One of the most important series of publications of primary sources translated into English that is of direct relevance to the study of the NT over the course of the last thirty plus years is New Documents Illustrating Early Christianity now stretching to ten volumes and having gone through many editors. Thankfully Eerdmans picked up the torch from Macquarrie University and has been providing us with splendid editions of these volumes.
The series was the brain child of Edwin Judge and others at Macquarrie in Sydney where still most of the heavy lifting is being done. What this entire series entails is the study in detail of all sorts of papyri of relevance to the understanding of the NT. The most recent volume covers the papyri recovered, read, and catalogued over the period 1988-92. In other words, we’re only twenty years behind in getting these things into the light of day. Truth breaks forth gradually, I’m afraid.
This current volume has many interesting entries, and this post will focus on just one— lists of early Jewish names, covering the period 300 B.C. to 200 A.D. The source for the information is T/ Ilan’s important volume Lexicon of Jewish Names in Late Antiquity: Part I: Palestine 300 BCE– 200CE (Tubingen, 2002).
Here is the compilation of most frequently found Jewish male and female names over that period:
Simon (Simeon) 257 9
Joseph (Joses) 231 12
Judah 179 8
Eleazar (Lazarus) 177 3
Yohanan (John) 128 7
Joshua (Jesus) 103 5
Hananiah (Ananias) 85 4
Mattathias (Matthew)63 2
Salome 63 1
Martha 20 1
Joanna 12 1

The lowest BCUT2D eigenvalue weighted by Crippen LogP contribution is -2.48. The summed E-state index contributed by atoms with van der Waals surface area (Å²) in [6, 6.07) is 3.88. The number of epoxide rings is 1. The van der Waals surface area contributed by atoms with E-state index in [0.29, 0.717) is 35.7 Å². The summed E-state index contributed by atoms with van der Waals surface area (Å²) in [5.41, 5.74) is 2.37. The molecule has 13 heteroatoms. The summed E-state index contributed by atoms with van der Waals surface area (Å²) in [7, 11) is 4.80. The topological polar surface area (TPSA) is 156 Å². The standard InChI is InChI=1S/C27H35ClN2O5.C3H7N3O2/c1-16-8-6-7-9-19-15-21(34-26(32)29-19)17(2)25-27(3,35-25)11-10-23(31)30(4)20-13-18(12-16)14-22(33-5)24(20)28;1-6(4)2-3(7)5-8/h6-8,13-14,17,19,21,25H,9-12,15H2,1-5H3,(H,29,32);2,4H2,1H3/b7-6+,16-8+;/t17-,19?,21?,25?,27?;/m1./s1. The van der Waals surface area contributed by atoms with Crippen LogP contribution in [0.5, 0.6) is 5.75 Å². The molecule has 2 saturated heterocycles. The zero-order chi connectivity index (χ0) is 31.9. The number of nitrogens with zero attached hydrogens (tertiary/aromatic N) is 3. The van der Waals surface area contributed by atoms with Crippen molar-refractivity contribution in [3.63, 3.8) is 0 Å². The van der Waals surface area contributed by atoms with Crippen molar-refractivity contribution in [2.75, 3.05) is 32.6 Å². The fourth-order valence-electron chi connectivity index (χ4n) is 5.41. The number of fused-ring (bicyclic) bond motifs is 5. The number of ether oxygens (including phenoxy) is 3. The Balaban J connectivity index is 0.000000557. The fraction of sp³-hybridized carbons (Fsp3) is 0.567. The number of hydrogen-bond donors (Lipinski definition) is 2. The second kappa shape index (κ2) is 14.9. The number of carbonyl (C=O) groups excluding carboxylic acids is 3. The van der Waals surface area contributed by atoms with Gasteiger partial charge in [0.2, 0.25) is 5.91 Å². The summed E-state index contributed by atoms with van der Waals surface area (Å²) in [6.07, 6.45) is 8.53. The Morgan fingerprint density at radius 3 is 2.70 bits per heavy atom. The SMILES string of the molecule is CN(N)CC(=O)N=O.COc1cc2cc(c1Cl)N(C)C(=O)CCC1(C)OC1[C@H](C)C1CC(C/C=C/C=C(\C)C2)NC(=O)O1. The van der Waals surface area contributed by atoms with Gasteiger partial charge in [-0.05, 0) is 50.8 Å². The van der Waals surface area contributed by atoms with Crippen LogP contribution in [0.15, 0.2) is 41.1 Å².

Berenice 10 1
Sarah 9 1
Ilan explains the popularity of these names over a half millenium by pointing to the ongoing influence of the Hasmonean (and Maccabean) period. Names like Mariam and Salome were ‘typically’ Hasmonean and while we are at it Mattathias and his five sons (John, Simon, Judas, Eleazar, Jonathan) account for some 30% of the male names! As E.A. Judge, who wrote the article in this volume on this subject points out, “the explicitly Christian allocation of personal names is not noted before Dionysius bishop of Alexandria AD 247-264.” (p. 158).
Now this sort of material is of course of direct relevance to the discussion of archaeological finds like that at the Talpiot tomb (Part One) with its various ossuaries with names on it. Over-confident assertions that this was some sort of Jesus family tomb or Jewish Christian family tomb fail to take into account how very common most of the names found there were in early Judaism. Indeed, most of the names on those ossuaries are found in the two short ‘most popular name’ lists above. The names were popular throughout that 500 year period.
That Jewish bones were interred in those Talpiot tomb ossuaries from before or a bit after the turn of the era no one doubts. That the configuration of names on those ossuaries favors the very specific conclusion of a Jewish Christian graveyard or even a Jesus family designation is not merely over-confident, it is going way beyond what the early Jewish onamastic evidence itself suggests.